The return of a U.S. official illegally held by Pakistan is welcome news, but the overall incident is outrageous and the U.S. role in directly or indirectly providing a “blood money” payment is potentially scandalous. The Obama administration backed down to lawless behavior by a supposed U.S. ally, and in so doing, again made America look weak. This episode adds to a list of reasons to reconsider our support for Pakistan.
Raymond Davis was detained in Pakistan on January 27 after shooting two men in self-defense. Mr. Davis was accredited to the U.S. consulate in Lahore, which means he had diplomatic immunity. Under article 29 of the Vienna Convention on Diplomatic Relations, to which the U.S. and Pakistan are both party, it was unlawful for Pakistani officials to detain Mr. Davis, much less imprison him for over a month. He was released on Wednesday after the families of the dead reportedly were paid $2.3 million in so-called “blood money” compensation—effectively a bribe.
The fact that Mr. Davis was acknowledged after his arrest to be a contractor, or that he works for the Central Intelligence Agency, is irrelevant. All major U.S. missions have representatives of several agencies who perform various diplomatic and administrative functions. Whether they work for the State Department or another agency does not impact the diplomatic immunity to which they are entitled—and which is essential for effective communication between governments.
If a government dislikes the affiliation or conduct of a certain diplomat, its recourse is to expel that person. That is the arrangement Pakistan broke by effectively taking Mr. Davis hostage.
Pakistan’s conduct would be outrageous for any government. But what happened is even more appalling from a government that purports to be an ally and which has never had a problem holding its hand out for U.S. money. Assistance from U.S. taxpayers to Pakistan has increased to a sky-high average of $1.5 billion per year. The gall of asking for an extra $2.3 million payment on top of this is insulting.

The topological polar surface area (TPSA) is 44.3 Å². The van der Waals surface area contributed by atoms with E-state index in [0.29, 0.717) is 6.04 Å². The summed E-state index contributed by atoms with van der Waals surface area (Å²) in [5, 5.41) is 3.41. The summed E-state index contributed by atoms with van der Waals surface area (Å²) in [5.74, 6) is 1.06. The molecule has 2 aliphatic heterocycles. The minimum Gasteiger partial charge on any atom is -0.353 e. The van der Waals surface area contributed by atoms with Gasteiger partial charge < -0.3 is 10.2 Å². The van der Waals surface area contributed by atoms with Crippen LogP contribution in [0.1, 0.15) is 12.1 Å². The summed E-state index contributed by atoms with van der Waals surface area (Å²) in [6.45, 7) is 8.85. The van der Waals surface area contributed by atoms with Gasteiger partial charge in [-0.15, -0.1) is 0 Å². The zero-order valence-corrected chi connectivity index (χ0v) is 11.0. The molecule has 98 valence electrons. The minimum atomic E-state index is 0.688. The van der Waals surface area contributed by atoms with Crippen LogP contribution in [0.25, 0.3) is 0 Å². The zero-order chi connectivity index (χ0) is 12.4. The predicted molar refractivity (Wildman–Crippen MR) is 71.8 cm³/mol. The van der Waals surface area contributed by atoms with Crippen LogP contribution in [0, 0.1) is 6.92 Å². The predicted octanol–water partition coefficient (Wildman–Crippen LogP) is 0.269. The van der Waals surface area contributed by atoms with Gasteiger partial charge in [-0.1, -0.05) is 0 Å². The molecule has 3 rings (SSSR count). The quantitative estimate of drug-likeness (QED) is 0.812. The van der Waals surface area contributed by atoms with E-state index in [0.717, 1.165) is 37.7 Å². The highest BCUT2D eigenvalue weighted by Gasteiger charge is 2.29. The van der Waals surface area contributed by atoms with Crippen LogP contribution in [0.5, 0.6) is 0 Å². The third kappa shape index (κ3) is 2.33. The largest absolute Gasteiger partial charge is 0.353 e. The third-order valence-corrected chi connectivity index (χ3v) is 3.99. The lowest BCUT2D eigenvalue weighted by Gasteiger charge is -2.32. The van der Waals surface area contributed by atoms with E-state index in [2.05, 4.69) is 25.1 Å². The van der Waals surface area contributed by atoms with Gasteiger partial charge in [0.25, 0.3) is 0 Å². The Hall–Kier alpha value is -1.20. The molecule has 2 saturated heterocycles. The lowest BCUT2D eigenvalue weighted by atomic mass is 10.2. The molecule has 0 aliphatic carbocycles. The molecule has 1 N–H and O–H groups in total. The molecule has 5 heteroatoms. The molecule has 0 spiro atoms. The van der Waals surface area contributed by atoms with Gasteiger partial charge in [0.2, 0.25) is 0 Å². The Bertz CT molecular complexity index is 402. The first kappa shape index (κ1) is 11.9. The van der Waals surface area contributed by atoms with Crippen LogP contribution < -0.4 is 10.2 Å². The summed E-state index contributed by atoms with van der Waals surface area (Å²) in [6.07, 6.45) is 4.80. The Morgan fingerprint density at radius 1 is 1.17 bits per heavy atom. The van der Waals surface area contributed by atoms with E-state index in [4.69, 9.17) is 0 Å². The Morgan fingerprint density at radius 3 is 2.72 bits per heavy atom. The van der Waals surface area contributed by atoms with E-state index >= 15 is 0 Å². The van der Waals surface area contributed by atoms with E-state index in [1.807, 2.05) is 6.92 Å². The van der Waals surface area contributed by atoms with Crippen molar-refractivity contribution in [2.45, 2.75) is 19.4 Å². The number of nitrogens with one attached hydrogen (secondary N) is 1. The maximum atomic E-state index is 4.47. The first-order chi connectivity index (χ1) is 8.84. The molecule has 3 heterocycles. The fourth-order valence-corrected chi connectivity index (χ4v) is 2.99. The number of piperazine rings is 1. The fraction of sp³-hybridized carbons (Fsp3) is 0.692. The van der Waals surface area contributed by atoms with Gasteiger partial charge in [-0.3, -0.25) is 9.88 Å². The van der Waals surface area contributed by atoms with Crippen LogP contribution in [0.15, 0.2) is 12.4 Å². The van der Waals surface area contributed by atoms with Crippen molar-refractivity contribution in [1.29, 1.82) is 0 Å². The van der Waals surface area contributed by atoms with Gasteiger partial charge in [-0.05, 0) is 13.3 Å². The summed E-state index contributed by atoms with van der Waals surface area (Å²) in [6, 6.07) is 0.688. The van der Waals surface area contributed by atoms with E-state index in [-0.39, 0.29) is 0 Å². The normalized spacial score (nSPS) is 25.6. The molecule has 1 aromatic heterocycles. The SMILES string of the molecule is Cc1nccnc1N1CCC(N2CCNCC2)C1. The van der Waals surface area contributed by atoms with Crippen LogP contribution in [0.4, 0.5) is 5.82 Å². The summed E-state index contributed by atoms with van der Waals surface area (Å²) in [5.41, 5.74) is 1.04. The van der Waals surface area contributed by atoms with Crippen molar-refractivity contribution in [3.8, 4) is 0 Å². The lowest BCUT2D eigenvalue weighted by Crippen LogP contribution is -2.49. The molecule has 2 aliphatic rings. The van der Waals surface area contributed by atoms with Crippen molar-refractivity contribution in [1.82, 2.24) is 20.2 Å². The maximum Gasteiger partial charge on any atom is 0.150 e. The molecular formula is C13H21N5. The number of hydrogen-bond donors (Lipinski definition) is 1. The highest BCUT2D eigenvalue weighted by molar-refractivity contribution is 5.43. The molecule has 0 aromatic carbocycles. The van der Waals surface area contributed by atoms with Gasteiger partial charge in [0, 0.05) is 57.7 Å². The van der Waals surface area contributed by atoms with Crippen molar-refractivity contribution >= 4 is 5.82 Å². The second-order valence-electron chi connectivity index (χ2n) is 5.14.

We should take this opportunity to reconsider our support for Pakistan’s government.
Exactly what is that $1.5 billion a year supposed to buy us? Pakistan is far too corrupt for economic assistance to work, and pouring money into a corrupt system only encourages corruption. The Pakistani military still seems more seized with poking the eye of its nemesis, India, than defeating the violent Islamists within its own borders. Enthusiasts of Pakistan have long claimed progress in changing this, but nearly a decade after 9/11, evidence is lacking.
Pakistan still uses and supports terrorists as tools of national policy, as was again demonstrated vividly when Pakistani terrorists went on a killing spree in India in 2008. Anti-Americanism is pervasive and violent. Sending billions of U.S. dollars to Islamabad and paying bribes does nothing to help these matters.
Some would conclude that our largesse for Pakistan buys us access to neighboring Afghanistan, and the “privilege” of assaulting terrorists in areas within Pakistan’s borders but beyond its control. If the Pakistani government views these activities as being in its interest, they will continue without our massive handout of cash. If not, then Pakistan is not an ally at all, and the U.S. ought to seek alternatives to relying on an adversary. This could involve seeking more access points to Afghanistan from Central Asia.
Others believe that Pakistan’s nuclear weapons capability compels continued U.S. handouts. But a better defense against the use or proliferation of nuclear weapons would be cooperating with democratic India on missile defense, counter-force and counter-proliferation.
President Obama, who presumably signed off on the payment for Mr. Davis’s release, whether it was direct or indirect, has again displayed profound weakness to the world. If governments we believe to be allies and pay handsomely not only get away with treating us like this, but benefit financially from it, then what will our adversaries conclude? As with every major foreign policy of the Obama administration--and Mr. Obama’s conduct in every foreign crisis--those who wish us harm see only blue skies ahead.
Much damage has already been done from this episode, but Congress should act. Ideally, aid to Pakistan should be halted. But at a minimum, regardless of its source, the bribe paid for Mr. Davis’s release should be subtracted from this month’s check for Islamabad to send a message. Congress should also demand and release all information and communications related to this episode, including any direct or indirect U.S. role in the “blood money” payment. Congress should also pass a law prohibiting U.S. government bribery for the release of hostages, and debate alternatives to our reliance on Pakistan. Through this, Congress can at least mitigate the damage while shining light on Mr. Obama’s dangerous and negligent conduct in foreign affairs.
Christian Whiton is a former U.S. State Department senior adviser and is a principal at D.C International Advisory. He is a frequent contributor to Fox News Opinion.
Christian Whiton was a State Department senior advisor in the George W. Bush administration from 2003-2009. He is author of "Smart Power: Between Diplomacy and War" (Potomac Books, 2013).